Stocks Close Down 2% on Weak Economic Data
NEW YORK (TheStreet) -- Stocks lost more than 2% Wednesday as disappointing economic data and a downgrade to Greece triggered widespread fears about the recovery.
The Dow Jones Industrial Average finished the day down by 279.6 points, or 2.2%, at 12,290. The S&P 500 ended lower by 30.6 points, or 2.2%, at 1314, and the Nasdaq was off by 66.1 points, or 2.3%, at 2769.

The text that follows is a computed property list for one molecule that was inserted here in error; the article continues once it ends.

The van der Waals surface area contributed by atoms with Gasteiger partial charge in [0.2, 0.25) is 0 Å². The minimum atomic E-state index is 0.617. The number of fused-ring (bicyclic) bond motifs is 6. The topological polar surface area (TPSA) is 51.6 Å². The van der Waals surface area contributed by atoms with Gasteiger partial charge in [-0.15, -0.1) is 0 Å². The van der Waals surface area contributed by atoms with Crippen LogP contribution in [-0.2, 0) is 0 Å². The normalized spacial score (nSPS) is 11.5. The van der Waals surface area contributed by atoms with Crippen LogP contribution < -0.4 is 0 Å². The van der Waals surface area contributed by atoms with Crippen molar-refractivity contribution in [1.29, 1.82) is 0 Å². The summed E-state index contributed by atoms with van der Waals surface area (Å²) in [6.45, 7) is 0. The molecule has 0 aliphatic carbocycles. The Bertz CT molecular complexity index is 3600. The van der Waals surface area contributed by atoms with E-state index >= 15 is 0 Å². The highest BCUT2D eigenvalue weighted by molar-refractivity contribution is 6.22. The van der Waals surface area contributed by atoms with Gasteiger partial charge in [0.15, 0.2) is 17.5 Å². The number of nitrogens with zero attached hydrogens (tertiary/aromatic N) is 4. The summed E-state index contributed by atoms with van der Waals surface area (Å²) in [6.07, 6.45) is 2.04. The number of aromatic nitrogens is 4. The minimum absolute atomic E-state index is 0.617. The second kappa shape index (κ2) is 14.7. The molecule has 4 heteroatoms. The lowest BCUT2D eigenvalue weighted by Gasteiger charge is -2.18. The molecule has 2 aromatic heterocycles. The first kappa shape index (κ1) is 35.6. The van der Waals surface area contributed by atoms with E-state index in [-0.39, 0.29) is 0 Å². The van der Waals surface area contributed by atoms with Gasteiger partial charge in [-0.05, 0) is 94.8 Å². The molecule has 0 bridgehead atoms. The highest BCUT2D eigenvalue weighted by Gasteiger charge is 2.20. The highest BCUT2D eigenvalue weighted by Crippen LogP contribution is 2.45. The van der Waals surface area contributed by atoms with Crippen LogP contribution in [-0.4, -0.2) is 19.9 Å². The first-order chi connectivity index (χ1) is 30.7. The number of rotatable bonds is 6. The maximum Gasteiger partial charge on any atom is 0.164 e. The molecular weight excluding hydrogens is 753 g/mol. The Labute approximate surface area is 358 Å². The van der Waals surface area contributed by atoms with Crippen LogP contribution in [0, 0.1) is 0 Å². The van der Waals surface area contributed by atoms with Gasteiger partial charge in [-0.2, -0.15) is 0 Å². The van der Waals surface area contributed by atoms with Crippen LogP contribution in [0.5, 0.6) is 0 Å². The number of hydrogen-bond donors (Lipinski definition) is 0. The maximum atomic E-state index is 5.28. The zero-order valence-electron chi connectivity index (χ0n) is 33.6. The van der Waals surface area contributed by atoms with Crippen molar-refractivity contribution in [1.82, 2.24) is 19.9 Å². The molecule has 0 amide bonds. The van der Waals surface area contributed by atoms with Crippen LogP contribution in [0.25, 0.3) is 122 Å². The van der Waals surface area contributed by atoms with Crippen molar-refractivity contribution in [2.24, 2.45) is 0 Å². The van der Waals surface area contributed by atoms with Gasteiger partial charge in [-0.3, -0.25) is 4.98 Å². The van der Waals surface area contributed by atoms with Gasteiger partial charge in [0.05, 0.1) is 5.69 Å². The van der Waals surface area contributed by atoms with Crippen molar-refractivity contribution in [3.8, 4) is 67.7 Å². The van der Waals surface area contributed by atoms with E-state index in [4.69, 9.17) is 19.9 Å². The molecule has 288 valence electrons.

Moody's downgraded Greece's sovereign debt rating to Caa1 from B1 with a negative outlook.Capital goods conglomerates and financial stocks showed the steepest losses with Bank of America (BAC), Caterpillar (CAT), Alcoa (AA) and United Technologies (UTX), among the Dow's biggest laggards. Coca-Cola (KO) was the only Dow component that managed to close the day in positive territory. A string of weak economic data in May has compounded fears that the economy is once again stumbling. The Institute for Supply Management's manufacturing index fell to a reading of 53.5 in May, which was well below the level of 57.6 that economists had been expecting. May's level compares to April's reading of 60.4. The disappointing reading came after discouraging news from the labor market. In the first of three employment reports scheduled for release this week, Automatic Data Processing said companies added 38,000 jobs in May, which was much weaker than the job growth of 170,000 that economists had been expecting, according to Briefing.com. May's level compares to growth of 177,000 jobs in April. Economists have begun to lower their estimates for the nonfarm payrolls report on Friday. Companies appear to be cutting back their hiring plans in reaction to rising gas prices and falling consumer confidence, with the outlook for the economy in the second half absent monetary and fiscal stimuli also uncertain. "Private sector payroll growth slowed so much in May, which strengthens the argument that the slowdown story will continue," said Chris Hobart, president and founder of Hobart Financial Group. "This could potentially be a reflection that the business world is a little worried about the end of QE2. Businesses might be pulling back a little bit ahead of that." "Industry is scared to hire right now because there is too many fractures in the economy. This just serves as a reconfirmation to the investor that we do have continuing problems," he said. Construction spending unexpectedly rose by 0.4% in April, although March's originally reported growth of 1.4% was downwardly revised to an uptick of 0.1%. Economists had been expecting a dip of 0.5% in April, according to Briefing.com.
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